Appropriates funds to strengthen security at state airports, state harbors, and state highways. Appropriates funds for other improvements at state airports.

Appropriates tobacco settlement moneys to the Emergency Budget and Reserve Fund to meet increased public health, safety, and welfare needs during the economic emergency caused by the September 11th terrorist attacks.

Authorizes the construction of a new health and wellness center, including a new medical school facility on Oahu. Authorizes the University of Hawaii to issue $150,000,000 in revenue bonds to pay for the facility. Earmarks twenty-eight per cent of the tobacco settlement moneys to the University revenue-undertakings fund to pay principal and interest on revenue bonds to construct the health and wellness center. Appropriates $150,000,000 in private donations and other moneys held by the University of Hawaii to construct the health and wellness center.

Authorizes the governor to declare an economic emergency during the period from 9/11/01 to 4/30/02. Empowers the governor to suspend certain statutes, rules, or orders and adopt rules to provide relief to residents of the State to facilitate continuity of business activity and services, minimize employee layoffs, and prevent endangerment of public health, safety, or welfare. Empowers the governor to suspend, waive, or defer, certain contract obligations owed to the State. Authorizes the governor to waive landing fees and airport system support charges. Requires the governor to convene an advisory committee composed of the president of the senate, the speaker of the house, and the minority leaders of both houses, to inform the public and the legislature of actions taken during an economic emergency. Requires public notices and detailed monthly reports to the legislature of any power exercised.

Thursday, September 8, 2011

Rep Choy's Prevailing Winds, September 2011 issue

Prevailing Winds Vol 3 Issue 8 - Sept 2011

Appointees named to Native Hawaiian Roll Commission

Rep. Faye Hanohano and other House and Senate members today joined Gov. Neil Abercrombie at a press conference to announce the five appointees to the Native Hawaiian Roll Commission.

They are: former Governor John D. Waihe'e (At-Large), Lei Kihoi (Hawai'i), Mahealani Perez-Wendt (Maui), Na'alehu Anthony (O'ahu), and Robin Puanani Danner (Kaua'i).

Act 195, signed into law in July, requires the Commission to create a roll of qualified Native Hawaiians, as defined by state law, who would eventually be able to participate in the organization of a Native Hawaiian government.

Read more about it at KITV4.

Safe America

September is National Preparedness Month. The following is a public safety PSA that Rep. Rida Cabanilla taped for the National Foundation of Women Legislators 2011 Conference in Des Moines, Iowa last month. Rep. Cabanilla is the Hawaii State Chair for NFWL for the current membership year. Learn the text message shorthand to use in emergencies:

Wednesday, September 7, 2011

Happy Ending

A young family who lives in the bushes at Keaau Beach will be going to live in Washington state where the husband will be given work and the mother and child will get the health services they need.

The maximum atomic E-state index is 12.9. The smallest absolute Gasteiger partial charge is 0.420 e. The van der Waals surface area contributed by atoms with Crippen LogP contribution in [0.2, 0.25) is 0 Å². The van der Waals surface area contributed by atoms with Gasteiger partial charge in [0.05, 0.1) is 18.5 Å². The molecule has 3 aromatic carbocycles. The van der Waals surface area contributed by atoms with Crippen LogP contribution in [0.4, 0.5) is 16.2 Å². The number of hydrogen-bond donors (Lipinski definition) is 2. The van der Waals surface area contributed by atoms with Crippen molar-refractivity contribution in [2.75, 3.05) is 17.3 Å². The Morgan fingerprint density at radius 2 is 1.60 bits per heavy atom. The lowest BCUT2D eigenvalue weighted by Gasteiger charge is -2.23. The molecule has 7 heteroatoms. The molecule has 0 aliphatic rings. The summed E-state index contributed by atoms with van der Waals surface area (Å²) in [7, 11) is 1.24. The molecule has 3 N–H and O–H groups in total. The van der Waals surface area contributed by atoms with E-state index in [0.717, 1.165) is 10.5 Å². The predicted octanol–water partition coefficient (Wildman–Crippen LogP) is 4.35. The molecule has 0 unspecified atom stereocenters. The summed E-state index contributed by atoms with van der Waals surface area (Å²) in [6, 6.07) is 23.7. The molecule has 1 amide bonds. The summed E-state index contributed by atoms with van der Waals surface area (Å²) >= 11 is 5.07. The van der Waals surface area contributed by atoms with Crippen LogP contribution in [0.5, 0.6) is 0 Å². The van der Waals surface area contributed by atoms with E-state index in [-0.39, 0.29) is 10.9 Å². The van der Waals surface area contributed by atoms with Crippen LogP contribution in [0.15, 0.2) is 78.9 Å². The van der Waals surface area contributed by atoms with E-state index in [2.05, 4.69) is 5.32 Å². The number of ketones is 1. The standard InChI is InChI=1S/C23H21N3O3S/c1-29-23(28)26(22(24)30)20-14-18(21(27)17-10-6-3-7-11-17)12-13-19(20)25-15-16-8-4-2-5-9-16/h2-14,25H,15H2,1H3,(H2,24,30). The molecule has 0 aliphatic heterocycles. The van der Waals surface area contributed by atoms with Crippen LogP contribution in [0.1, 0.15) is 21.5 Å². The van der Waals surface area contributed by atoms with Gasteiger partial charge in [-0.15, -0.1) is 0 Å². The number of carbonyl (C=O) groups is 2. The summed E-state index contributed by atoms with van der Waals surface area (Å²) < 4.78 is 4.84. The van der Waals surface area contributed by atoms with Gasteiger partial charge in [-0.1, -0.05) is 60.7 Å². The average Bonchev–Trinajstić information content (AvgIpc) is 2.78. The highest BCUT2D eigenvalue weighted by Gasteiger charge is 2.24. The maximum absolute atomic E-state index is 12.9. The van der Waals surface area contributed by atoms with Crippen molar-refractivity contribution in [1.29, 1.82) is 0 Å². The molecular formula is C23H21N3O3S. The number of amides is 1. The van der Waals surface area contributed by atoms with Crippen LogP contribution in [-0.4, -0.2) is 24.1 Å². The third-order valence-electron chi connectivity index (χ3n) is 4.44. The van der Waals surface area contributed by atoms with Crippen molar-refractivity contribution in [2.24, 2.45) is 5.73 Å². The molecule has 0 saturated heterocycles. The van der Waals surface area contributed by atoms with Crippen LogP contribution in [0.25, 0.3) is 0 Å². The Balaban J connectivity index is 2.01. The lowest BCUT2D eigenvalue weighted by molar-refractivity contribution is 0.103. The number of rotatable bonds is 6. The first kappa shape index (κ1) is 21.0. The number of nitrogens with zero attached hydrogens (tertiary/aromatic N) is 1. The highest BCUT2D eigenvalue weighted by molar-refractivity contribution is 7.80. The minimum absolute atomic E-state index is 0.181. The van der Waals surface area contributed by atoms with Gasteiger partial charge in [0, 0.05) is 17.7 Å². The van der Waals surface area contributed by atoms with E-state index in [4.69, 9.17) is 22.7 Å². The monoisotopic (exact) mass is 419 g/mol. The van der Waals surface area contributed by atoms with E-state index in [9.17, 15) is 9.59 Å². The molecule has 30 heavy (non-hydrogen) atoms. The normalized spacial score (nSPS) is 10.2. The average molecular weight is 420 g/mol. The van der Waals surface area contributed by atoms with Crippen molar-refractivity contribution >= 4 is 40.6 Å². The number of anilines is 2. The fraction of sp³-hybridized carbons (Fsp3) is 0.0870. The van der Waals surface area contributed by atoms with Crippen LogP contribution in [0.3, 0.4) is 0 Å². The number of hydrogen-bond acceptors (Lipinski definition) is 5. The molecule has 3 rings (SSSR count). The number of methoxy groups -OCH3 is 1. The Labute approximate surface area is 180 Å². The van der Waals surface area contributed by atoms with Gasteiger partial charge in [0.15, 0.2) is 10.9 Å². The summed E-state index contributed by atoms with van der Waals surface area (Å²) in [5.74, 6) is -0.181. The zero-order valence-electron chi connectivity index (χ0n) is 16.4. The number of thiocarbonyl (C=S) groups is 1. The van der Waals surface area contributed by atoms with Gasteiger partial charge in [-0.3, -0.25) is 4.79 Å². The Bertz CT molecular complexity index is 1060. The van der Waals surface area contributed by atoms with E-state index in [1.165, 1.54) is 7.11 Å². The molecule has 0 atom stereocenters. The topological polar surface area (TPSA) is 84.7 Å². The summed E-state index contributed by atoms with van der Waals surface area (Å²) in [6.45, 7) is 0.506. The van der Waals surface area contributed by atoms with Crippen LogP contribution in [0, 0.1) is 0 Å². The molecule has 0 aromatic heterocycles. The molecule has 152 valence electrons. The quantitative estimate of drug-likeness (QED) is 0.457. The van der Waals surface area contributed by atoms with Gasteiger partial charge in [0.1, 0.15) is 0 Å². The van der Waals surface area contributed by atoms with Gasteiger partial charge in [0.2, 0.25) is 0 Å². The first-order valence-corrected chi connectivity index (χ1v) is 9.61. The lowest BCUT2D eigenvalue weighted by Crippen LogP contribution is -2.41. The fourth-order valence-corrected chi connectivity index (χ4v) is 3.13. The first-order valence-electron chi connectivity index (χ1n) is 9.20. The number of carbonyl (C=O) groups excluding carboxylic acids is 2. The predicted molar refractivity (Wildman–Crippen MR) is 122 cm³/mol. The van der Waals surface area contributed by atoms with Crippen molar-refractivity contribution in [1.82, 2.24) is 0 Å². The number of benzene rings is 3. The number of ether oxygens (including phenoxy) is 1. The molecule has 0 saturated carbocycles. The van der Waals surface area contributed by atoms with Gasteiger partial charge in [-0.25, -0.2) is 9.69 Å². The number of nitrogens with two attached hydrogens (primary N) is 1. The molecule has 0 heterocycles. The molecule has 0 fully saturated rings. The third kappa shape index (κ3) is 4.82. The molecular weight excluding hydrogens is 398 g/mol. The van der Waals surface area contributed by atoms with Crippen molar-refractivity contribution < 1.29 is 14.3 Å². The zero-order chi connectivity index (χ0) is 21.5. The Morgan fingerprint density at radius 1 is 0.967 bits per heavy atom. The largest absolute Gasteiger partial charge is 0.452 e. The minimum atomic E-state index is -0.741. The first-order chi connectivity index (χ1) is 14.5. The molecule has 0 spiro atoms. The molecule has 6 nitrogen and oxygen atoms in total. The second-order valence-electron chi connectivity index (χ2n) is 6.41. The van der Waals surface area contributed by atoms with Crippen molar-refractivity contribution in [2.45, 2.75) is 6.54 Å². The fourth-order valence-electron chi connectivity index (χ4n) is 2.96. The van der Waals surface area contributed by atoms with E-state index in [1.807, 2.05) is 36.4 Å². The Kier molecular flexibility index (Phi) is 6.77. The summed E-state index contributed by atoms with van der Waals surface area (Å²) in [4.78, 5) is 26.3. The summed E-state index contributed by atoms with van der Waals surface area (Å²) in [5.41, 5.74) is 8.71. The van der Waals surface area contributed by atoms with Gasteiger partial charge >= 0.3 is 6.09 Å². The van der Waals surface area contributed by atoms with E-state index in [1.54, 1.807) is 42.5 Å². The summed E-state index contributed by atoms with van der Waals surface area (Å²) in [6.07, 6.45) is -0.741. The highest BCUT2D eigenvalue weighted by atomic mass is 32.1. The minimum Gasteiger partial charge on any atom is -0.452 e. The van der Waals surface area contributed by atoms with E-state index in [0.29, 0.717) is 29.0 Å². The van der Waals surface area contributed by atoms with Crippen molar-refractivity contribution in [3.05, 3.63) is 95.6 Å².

Rep. John Mizuno has been working with Help the Hawaii Homeless, a non-profit organization helping to get services for homeless families and individuals. Together, they have been able to raise funds to purchase one-way airline tickets for 12 homeless people who have a place to stay on the mainland. The latest is this family of three: the mother, age 35, who suffers from fibromyalgia, the husband, and the 4 year old daughter who is autistic.

The family does not want their faces or names revealed as the biological father of the child has been stalking them. The mother recently re-united with her half-brother, whom she hasn't seen in 18 years, through a people-finder site on the internet. The brother offered to house the family and give the husband a job in construction if they were able to fly to Washington state.

Rep. Mizuno has two Facebook accounts - one has 3K followers, the other has 5K followers. He put out a media advisory for a press conference today to ask the public for assistance with airline tickets. He also put it up on Facebook, and early this morning they received a generous donation for the airline tickets and travel expenses. The donor lives on the mainland but is from Hawaii.

The family was forced to live in the bushes after a beach sweep earlier this year. The mother says that the hardest part of taking care of her child is meals. With fibromyalgia, it's difficult to make a fire to cook the meals and keep food from going bad so that she can feed her family.

Watch for news coverage tonight on a very happy ending for this family.

Maintaining Kapolei post office crucial

The following appeared in this morning's Honolulu Star-Advertiser. LInk here. (may require online subscription)

Like many West Oahu residents, I was taken aback by the United States Postal Service's announcement that the Kapolei post station might close, along with three others in Hawaii and nearly 3,650 stations across the country. After all, the continued growth of our "Second City" seemed to distinguish Kapolei from the other communities on the USPS list. As the Star-Advertiser's Aug. 13 editorial maintained ("‘Second city' should have a post office"), it is vital that postal service, in one form or another, remains in our burgeoning community.